New testament topics essay

Related Topics: Bibliology (The Written Word) , Dispensational / Covenantal Theology , Law

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J. Hampton Keathley, III J. Hampton Keathley III, . was a 1966 graduate of Dallas Theological Seminary and a former pastor of 28 years. In August of 2001 he was diagnosed with lung cancer and on August 29th, 2002 he went home to be with the Lord. Hampton wrote many articles for the Biblical Studies Foundation and on... More

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Some scholars argue against the restriction of the word to pederasty. For example, Scobie states that "there is no evidence that the term was restricted to pederasty; beyond doubt, the NT here repeats the Leviticus condemnation of all same-sex relations". [29] Similarly, Campbell writes, "it must be pointed out, first, that arsenokoitēs is a broad term that cannot be confined to specific instances of homosexual activity such as male prostitution or pederasty. This is in keeping with the term's Old Testament background where lying with a 'male' (a very general term) is proscribed, relating to every kind of male-male intercourse." Campbell (quoting from Wenham) goes on to say that, "in fact, the Old Testament bans every type of homosexual intercourse, not just male prostitution or intercourse with youths." [30]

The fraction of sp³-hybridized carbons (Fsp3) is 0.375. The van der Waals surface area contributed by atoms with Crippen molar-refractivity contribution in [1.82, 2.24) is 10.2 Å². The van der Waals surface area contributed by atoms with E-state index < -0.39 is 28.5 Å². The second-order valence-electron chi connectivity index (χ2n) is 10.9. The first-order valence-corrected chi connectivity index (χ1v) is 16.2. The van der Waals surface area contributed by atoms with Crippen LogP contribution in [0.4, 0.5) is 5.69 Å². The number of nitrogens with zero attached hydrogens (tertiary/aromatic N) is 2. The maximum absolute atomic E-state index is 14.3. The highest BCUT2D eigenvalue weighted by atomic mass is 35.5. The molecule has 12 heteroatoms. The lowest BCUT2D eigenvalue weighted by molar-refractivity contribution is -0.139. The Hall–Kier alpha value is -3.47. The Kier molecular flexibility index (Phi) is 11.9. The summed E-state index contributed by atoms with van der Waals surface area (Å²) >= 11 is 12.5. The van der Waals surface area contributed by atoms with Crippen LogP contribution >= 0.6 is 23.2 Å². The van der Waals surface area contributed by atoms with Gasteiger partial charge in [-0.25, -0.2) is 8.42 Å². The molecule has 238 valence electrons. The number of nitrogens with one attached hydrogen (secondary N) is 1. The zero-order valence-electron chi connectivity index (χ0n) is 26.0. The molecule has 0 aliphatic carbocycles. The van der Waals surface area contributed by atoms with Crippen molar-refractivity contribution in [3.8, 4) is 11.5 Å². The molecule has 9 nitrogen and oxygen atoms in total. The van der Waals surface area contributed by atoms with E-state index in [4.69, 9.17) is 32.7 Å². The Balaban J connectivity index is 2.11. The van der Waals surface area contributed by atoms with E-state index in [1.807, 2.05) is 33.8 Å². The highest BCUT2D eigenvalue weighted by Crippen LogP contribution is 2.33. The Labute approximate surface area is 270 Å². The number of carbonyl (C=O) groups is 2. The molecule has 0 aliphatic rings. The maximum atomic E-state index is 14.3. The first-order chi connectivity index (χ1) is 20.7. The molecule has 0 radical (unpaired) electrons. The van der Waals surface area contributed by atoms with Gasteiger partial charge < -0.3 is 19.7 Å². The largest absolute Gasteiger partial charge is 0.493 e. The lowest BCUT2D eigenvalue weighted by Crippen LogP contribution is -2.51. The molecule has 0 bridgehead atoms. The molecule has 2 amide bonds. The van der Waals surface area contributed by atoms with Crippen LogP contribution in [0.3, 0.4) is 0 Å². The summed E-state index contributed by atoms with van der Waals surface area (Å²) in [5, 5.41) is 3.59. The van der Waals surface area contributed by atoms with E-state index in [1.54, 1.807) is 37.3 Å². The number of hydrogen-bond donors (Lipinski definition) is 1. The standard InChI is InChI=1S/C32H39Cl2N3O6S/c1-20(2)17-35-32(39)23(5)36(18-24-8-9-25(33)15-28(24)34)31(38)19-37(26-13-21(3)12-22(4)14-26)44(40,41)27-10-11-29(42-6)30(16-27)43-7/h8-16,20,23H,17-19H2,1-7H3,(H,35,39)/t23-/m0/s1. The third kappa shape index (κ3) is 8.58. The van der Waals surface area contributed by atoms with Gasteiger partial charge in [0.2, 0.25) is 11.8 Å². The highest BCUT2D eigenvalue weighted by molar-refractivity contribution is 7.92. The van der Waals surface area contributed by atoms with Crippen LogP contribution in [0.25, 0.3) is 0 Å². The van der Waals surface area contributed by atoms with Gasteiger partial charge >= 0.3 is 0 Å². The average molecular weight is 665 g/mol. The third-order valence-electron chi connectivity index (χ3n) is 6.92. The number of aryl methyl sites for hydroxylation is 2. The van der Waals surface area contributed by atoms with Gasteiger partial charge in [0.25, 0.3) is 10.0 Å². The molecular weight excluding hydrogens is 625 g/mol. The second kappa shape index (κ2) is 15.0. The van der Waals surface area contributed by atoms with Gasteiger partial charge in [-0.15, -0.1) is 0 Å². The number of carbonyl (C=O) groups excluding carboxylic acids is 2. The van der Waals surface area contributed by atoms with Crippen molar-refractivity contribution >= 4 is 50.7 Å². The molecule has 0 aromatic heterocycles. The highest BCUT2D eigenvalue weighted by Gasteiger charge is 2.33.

c. The Erastus of Corinth who is described in most detail in Romans 16:23 cannot be clearly identified in an inscription in stone discovered at Corinth (Acts 19:22 and 2 Timothy 4:20 might or might not refer to the same Erastus), in view of the difficulties and uncertainties raised by Steven J. Friesen, “The Wrong Erastus: Ideology, Archaeology, and Exegesis,” in Steven J. Friesen, Daniel N. Schowalter and James Christopher Walters, eds., Corinth in Context: Comparative Studies on Religion and Society (Leiden: Brill, 2010), pp. 231–256. Difficulties in attempting such an identification were pointed out much earlier by Henry J. Cadbury, “Erastus of Corinth,” Journal of Biblical Literature 50 (1931), pp. 42–56.

New testament topics essay

new testament topics essay

c. The Erastus of Corinth who is described in most detail in Romans 16:23 cannot be clearly identified in an inscription in stone discovered at Corinth (Acts 19:22 and 2 Timothy 4:20 might or might not refer to the same Erastus), in view of the difficulties and uncertainties raised by Steven J. Friesen, “The Wrong Erastus: Ideology, Archaeology, and Exegesis,” in Steven J. Friesen, Daniel N. Schowalter and James Christopher Walters, eds., Corinth in Context: Comparative Studies on Religion and Society (Leiden: Brill, 2010), pp. 231–256. Difficulties in attempting such an identification were pointed out much earlier by Henry J. Cadbury, “Erastus of Corinth,” Journal of Biblical Literature 50 (1931), pp. 42–56.

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